The Leader’s Nemesis
Ask any leader, “What is the single, most critical issue you are currently facing?” The answer: “communication” appears on 97% of the lists. In fact, communication breakdown is the single, most common response.
Communication Breakdown, by Led Zeppelin, was released in the1969 debut album. Some of the lyrics were: Communication breakdown, it’s always the same; I’m having a nervous breakdown, drives me insane!”
In the Sixties, I enjoyed rock and was critical of “The Man’s” failure to communicate. Today, I am “The Man!” And while I have different tastes in music today, I am annoyed by the fact that communication remains the leader’s nemesis.
Root Causes Of Communication Breakdowns:
•Failure to appreciate one’s responsibility to communicate
•Making false assumptions about what others already know/understand
•Failure of the communicator to clearly understand what is being communicated
•Habits of speaking in jargon, popular metaphors and “pc” slogans
•Insecure feelings that cause one to hide his/her lack of understanding
•Rushed, harried panic believing there is no time for communication
•Impatience with the discipline and details communication requires
•Failure to appreciate an individual’s contribution to the whole
•Big picture oriented, thus missing the detailed components
•Low “EQ” (emotional intelligence) thus missing subtleties in communication
Keys To Effective Communication:
Begin with a mental picture of the expected outcomes. Leaders cannot communicate what they do not conceptually comprehend. To communicate, the leader must be willing and able to:
•Conceptually understand and clearly communicate expectations (visualize/verbalize).
•Accurately depict strategies to meet expectations (a general sense of direction, functional detail and required resources).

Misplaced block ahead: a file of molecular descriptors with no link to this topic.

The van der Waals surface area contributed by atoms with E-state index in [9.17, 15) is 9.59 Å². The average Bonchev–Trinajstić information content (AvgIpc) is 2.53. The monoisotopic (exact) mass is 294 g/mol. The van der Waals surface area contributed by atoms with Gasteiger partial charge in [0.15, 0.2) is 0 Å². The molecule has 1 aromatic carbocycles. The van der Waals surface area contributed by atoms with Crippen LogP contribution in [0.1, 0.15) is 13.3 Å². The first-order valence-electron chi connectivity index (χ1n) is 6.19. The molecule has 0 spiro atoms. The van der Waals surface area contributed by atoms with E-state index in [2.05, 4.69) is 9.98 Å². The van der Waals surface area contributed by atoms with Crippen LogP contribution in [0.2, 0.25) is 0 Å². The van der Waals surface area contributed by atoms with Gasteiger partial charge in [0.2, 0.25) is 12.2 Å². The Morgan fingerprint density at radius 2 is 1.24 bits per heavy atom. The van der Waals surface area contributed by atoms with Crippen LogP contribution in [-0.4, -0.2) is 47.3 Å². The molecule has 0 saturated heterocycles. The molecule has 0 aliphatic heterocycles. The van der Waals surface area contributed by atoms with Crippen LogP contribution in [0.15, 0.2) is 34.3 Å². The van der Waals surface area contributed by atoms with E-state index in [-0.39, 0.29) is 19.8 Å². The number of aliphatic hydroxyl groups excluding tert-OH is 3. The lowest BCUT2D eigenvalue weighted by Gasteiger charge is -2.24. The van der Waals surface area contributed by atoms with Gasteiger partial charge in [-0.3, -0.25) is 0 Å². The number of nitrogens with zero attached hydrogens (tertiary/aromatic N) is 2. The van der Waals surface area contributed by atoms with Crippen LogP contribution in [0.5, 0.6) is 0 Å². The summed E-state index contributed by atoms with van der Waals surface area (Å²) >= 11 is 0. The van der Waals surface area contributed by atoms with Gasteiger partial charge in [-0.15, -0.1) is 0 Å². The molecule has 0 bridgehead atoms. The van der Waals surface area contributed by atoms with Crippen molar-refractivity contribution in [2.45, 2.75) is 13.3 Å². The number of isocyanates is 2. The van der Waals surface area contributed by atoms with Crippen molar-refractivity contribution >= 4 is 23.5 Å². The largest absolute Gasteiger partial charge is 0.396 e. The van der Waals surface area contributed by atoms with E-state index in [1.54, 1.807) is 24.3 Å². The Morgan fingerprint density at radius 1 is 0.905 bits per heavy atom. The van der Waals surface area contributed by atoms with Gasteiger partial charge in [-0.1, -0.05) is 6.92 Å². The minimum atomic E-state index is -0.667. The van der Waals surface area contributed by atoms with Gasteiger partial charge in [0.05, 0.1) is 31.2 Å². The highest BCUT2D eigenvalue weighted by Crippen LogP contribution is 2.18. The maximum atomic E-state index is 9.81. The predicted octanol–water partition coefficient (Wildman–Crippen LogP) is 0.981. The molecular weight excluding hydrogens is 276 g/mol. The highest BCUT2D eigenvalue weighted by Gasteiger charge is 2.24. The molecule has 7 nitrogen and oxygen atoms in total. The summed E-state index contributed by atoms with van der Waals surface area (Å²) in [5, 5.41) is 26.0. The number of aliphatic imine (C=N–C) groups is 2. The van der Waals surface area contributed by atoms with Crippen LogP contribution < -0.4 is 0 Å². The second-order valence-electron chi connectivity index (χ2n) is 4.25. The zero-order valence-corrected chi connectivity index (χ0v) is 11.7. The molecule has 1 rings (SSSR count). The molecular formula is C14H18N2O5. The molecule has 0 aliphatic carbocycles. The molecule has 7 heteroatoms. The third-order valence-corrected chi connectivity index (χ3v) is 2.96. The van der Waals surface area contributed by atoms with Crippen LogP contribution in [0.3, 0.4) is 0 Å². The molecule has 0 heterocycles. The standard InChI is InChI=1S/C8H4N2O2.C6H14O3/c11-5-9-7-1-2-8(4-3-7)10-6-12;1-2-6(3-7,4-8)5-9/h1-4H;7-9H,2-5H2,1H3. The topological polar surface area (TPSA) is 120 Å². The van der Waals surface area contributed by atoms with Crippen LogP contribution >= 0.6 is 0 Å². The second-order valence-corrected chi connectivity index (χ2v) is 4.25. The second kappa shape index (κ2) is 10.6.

•Enable and facilitate people to accomplish realistic goals. They need to be “positive, rational, optimistic,” as well as specific, worthwhile and measurable.
•Encourage performance to exceed expectations (Value both internal/external customer needs, encourage continuous improvement and communicate with stakeholders).
Five Communication Talking Points for Leaders:
Effective leaders communicate these 5 elements clearly and often:
Where are we going? (The 50,000-foot view. Paint a verbal picture of the end result describing what the completed task will look like when it is finished.)
How do we expect to get there? (This is the focused, ground-level perspective. What needs to be done to accomplish the goal and how will the elements fit together?)
Why are we doing this? (Why is this important? What is the reason/purpose driving this goal?)
Where do “we” fit in? (Identify and communicate the valuable contributions of each person involved, letting them know why and how they are important to the success and how they make an important difference.)
What is the time line? (What are the laser-sharp priorities, deadlines and target dates?)
Most people want to be effective. Understanding vision, expectation, value, contribution and timing, they are motivated and empowered to be successful.
Effective leaders accept and believe: “I am 100% responsible for my communication.”